"Our monitor went out, so we stopped at a convenience store and picked up a new battery," Shultz said. "He (his partner) took the old battery out and placed the new battery in the monitor, then put the old battery in his shirt pocket."
As work continued, Shultz noticed an odor.
"I said, 'Do you smell something?'" he said.
The pair quickly realized that the old battery's chemicals were eating through the officer's shirt. The battery had reacted with his whistle chain.
Shultz also reminisced about how he learned of the pending retirement of his predecessor, Glenn Phenicie.
"When I returned from vacation and found out the previous chief had retired from the department, ... it was a real surprise to me. I came back and was advised I was in charge," Shultz said.
Shultz remembers he was disappointed that Phenicie was leaving, but happy that the former chief was able to do so after a long career.
"Now I'm into the same spot," Shultz said.
Shultz went to the police academy in Hershey, Pa., for 12 weeks in 1976. He left the then-16-member borough department to accept an officer job in nearby Washington Township, Pa., in 1979.
After six years there and an 18-month stint working for First National Bank of Waynesboro, Shultz returned to the Waynesboro force, in part due to a conversation with Phenicie.
"I had a lot of respect for him," Shultz said.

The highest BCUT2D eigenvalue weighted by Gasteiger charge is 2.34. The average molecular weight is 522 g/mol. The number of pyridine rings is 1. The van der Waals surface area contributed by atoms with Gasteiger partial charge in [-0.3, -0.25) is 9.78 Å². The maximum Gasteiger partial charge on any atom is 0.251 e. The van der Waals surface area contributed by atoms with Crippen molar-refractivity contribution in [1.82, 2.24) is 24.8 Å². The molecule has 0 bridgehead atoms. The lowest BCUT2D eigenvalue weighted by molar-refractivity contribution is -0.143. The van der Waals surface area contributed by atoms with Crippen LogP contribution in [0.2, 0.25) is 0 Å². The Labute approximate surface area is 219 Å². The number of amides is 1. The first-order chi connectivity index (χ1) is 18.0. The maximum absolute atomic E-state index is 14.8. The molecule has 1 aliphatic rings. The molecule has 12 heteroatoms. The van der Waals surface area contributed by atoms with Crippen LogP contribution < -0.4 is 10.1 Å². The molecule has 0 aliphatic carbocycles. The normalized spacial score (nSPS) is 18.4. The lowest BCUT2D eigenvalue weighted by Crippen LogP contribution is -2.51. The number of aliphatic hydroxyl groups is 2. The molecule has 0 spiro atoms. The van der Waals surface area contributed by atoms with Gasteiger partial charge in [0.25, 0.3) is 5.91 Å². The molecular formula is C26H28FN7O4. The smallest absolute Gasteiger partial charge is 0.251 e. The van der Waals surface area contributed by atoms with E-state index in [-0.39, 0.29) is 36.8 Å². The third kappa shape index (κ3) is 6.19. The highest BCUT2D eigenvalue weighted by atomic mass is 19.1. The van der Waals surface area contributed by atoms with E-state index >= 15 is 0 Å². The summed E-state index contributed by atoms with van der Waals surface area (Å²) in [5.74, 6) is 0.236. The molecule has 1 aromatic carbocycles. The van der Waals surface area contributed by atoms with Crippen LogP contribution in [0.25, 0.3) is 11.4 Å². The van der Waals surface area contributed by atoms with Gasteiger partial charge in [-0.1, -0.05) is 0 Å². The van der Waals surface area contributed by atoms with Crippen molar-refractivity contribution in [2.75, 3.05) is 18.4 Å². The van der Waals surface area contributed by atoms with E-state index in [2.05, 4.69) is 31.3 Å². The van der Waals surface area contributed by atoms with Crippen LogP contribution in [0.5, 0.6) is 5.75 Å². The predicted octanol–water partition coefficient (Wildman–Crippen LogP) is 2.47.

In his career, Shultz has worked under four mayors -- the late Thomas M. Painter, Patrick E. Fleagle, Louis M. Barlup and Richard Starliper. He said he has been working with Starliper and Sgt. Mike Bock when making decisions about the future of the department, which has 19 full-time officers and one vacant position.
Plans for the future have been coupled with thoughts of the past recently for Shultz, a golf aficionado who has two grown children with his wife.
"When I started, we pretty much knew everybody throughout the town. If there was a crime, you were dealing with alcohol and the town's alcoholics and drunks. If there was a burglary, you could pretty much say, 'I think it's so-and-so,'" Shultz said.
The department didn't have computers when he started.
"Today, we're dealing with drugs. We're dealing with computer crimes. We're dealing with people traveling up and down the East Coast on crime sprees," Shultz said.